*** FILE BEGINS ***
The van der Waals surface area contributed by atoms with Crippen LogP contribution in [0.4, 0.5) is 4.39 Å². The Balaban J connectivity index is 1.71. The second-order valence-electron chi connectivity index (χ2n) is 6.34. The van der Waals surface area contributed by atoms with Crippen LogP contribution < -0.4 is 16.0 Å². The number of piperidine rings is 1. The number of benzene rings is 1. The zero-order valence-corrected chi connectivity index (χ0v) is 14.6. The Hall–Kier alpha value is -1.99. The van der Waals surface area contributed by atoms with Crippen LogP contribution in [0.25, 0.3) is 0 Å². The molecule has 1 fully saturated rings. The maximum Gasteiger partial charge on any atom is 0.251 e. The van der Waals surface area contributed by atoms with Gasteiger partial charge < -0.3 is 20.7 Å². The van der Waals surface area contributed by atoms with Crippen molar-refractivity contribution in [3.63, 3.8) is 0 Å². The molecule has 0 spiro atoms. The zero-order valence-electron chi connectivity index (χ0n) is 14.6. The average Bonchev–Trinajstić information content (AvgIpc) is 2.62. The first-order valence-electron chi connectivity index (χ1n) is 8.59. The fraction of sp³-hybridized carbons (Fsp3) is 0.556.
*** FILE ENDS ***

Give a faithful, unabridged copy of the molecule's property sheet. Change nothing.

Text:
The van der Waals surface area contributed by atoms with Crippen LogP contribution in [0.4, 0.5) is 4.39 Å². The Balaban J connectivity index is 1.71. The second-order valence-electron chi connectivity index (χ2n) is 6.34. The van der Waals surface area contributed by atoms with Crippen LogP contribution < -0.4 is 16.0 Å². The number of piperidine rings is 1. The number of benzene rings is 1. The zero-order valence-corrected chi connectivity index (χ0v) is 14.6. The Hall–Kier alpha value is -1.99. The van der Waals surface area contributed by atoms with Crippen LogP contribution in [0.25, 0.3) is 0 Å². The molecule has 1 fully saturated rings. The maximum Gasteiger partial charge on any atom is 0.251 e. The van der Waals surface area contributed by atoms with Gasteiger partial charge < -0.3 is 20.7 Å². The van der Waals surface area contributed by atoms with Crippen molar-refractivity contribution in [3.63, 3.8) is 0 Å². The molecule has 0 spiro atoms. The zero-order valence-electron chi connectivity index (χ0n) is 14.6. The average Bonchev–Trinajstić information content (AvgIpc) is 2.62. The first-order valence-electron chi connectivity index (χ1n) is 8.59. The fraction of sp³-hybridized carbons (Fsp3) is 0.556.